COVID-19 in Peru: policy responses and future challenges

By Giuliana Huarcaya, MPP’21. Former IADB consultant and former Project Coordinator at tras100d Consultoria (Peruvian consulting firm that advises in policies and development projects for the public sector, private sector, and international cooperation)

COVID-19 pandemic has meant a tremendous challenge for all affected countries, even for developed countries with strong health systems. Latin American countries, which are especially vulnerable given their precarious health systems, are fighting to flatten the ascending curve of cases and deaths. Peru is one of the countries with the poorest health system in the Latin American region, with a public health care spending of 3.2% of its Gross Domestic Product (GDP), while the World Health Organization (WHO) recommends spending a minimum of 6%. The Peruvian government has had a fast response after the first cases of COVID-19 appeared, to avoid its fragile health system to collapse.

Following the WHO recommendations, president Vizcarra imposed the total closure of Peru’s borders, as well as nationwide lockdown and curfew at nighttime hours. The police and army forces have been called to control lockdown and curfew compliance on the streets.

The main sanitary policy responses include a recently built hospital in the Ate district in Lima as an exclusive place to treat critical COVID-19 patients, and the Lima 2019 Pan American Village refurbishment as a place to treat non-critical COVID-19 patients. Peru has also been increasing the number of tests performed per day up to 15,000 and has raised the budget to buy critical medical resources such as face masks and mechanical ventilators.

Peru has also announced an economic plan valued at 25 billion dollars, equivalent to 12% of its GDP. This plan includes the acquisition of medical supplies and massive COVID-19 tests, as well as a fund to give cash to the most vulnerable families. The cash has delivered to poor and extremely poor families, and it is equivalent to 760 soles (218 dollars), the amount that approximately a family spends in a basic basket of products in a month. Then, as nearly 70% of the working population in Peru are part of the informal economy, and most of these people depend on daily incomes to survive, independent workers will also receive the cash. There will also be a subsidy to low-income dependent workers, and it is expected that Peruvians can retire part of their money from their private personal pension accounts. This last proposal has not been completely defined as Congress and the executive power have not reached a consensus yet. For the economic reactivation, the government expects to inject liquidity into the financial system and act as a guarantor to allow better loan conditions for the firms affected.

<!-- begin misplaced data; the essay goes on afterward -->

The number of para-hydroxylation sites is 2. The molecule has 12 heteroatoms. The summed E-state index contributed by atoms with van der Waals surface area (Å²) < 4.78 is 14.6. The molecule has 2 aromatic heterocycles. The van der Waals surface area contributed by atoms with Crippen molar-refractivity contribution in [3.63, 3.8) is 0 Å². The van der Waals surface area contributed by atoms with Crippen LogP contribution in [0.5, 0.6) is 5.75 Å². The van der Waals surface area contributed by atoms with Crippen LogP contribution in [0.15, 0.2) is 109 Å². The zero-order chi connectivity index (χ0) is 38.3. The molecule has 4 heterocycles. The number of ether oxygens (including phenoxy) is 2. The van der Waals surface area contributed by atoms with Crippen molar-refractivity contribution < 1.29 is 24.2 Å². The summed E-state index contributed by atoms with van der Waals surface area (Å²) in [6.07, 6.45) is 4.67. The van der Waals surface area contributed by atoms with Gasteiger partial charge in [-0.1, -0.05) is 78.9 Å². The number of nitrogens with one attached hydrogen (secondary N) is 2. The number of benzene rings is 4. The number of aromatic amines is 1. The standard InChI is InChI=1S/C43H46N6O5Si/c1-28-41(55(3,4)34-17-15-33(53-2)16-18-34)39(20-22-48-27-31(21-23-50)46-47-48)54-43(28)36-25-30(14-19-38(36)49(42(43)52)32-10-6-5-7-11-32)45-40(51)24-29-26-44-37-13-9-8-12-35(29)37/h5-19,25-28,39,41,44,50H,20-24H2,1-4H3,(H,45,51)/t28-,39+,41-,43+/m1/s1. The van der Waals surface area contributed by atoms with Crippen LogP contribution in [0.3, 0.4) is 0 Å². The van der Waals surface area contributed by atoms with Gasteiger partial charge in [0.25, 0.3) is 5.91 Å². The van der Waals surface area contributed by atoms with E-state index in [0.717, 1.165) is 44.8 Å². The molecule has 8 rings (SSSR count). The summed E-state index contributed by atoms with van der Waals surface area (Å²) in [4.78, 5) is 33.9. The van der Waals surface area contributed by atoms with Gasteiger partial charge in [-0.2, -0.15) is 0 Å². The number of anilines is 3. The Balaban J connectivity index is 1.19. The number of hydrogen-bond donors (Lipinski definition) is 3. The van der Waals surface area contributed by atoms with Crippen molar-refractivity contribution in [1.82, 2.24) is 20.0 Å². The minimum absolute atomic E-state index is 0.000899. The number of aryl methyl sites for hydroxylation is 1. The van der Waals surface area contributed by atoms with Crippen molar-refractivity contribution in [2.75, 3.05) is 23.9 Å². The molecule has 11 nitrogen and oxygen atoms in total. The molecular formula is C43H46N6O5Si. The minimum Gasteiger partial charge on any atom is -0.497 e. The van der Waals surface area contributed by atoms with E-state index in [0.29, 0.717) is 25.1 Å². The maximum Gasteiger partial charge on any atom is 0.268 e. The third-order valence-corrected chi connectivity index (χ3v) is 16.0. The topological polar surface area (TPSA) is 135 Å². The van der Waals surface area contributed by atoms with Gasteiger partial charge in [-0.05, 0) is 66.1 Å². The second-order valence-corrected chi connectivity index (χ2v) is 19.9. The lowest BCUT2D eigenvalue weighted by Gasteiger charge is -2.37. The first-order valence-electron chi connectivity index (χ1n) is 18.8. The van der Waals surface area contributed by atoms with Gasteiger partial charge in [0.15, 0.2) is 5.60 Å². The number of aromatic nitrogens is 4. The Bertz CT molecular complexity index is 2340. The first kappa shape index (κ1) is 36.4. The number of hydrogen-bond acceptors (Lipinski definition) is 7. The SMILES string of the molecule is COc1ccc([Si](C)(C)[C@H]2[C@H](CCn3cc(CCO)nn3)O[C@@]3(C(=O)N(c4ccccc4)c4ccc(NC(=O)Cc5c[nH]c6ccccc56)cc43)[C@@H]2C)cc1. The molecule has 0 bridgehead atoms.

Despite the fast response capacity of the government to face the pandemic, Vizcarra has admitted there exist some urgent policy challenges that need to be addressed immediately after the pandemic.

The first is related to the fragile Peruvian health system. In the last 3 months, there was a dengue outbreak that claimed 28 lives and led to the collapse of the poor health infrastructure in the jungle. Another highly contagious and mortal disease in Peru is multidrug-resistant tuberculosis (MDR-TB), in which there is a mortality of 30% to 40% of the cases. For Ciro Maguiña, Peruvian specialist in infectious diseases, this is a more dangerous disease than COVID-19, not only because it is highly contagious, but also because of its high cost of treatment. Peru ranks fourth in the world and first in South America in MDR-TB incidence. Now that COVID-19 is spreading in the country, the lack of basic equipment such as mechanic ventilators and internist specialists in the Intensive Care Units has become evident. Peru has not faced its most urgent health needs in the last years and consequently will face real trouble as COVID-19 continues to spread. The huge global demand for medical supplies can exacerbate this situation in Peru and other Latin American countries, as high-income countries are taking advantage of its economic power to hoard all critical medical supplies. Peru definitely needs to invest more resources in the immediate future to improve its health system in many aspects.

The second big challenge is the announced reform of the private pension system and the Pension Fund Administrators (AFP). People who are not receiving the cash transfers and have seen their incomes and jobs affected are claiming for their money. They have seen helplessly how their funds are experiencing big losses, while the AFP still have earnings, which means the risks are not fairly distributed. In Vizcarra’s words, most Peruvians reject AFP behavior, as these firms have imposed abusive interests and commissions. “We need comprehensive reform of the system”, he said.

In his last year in office, Vizcarra has to assume these important challenges. Meanwhile, Peruvians hope pandemic does not have catastrophic consequences, as a result of an historic gap of public health investment in the country.

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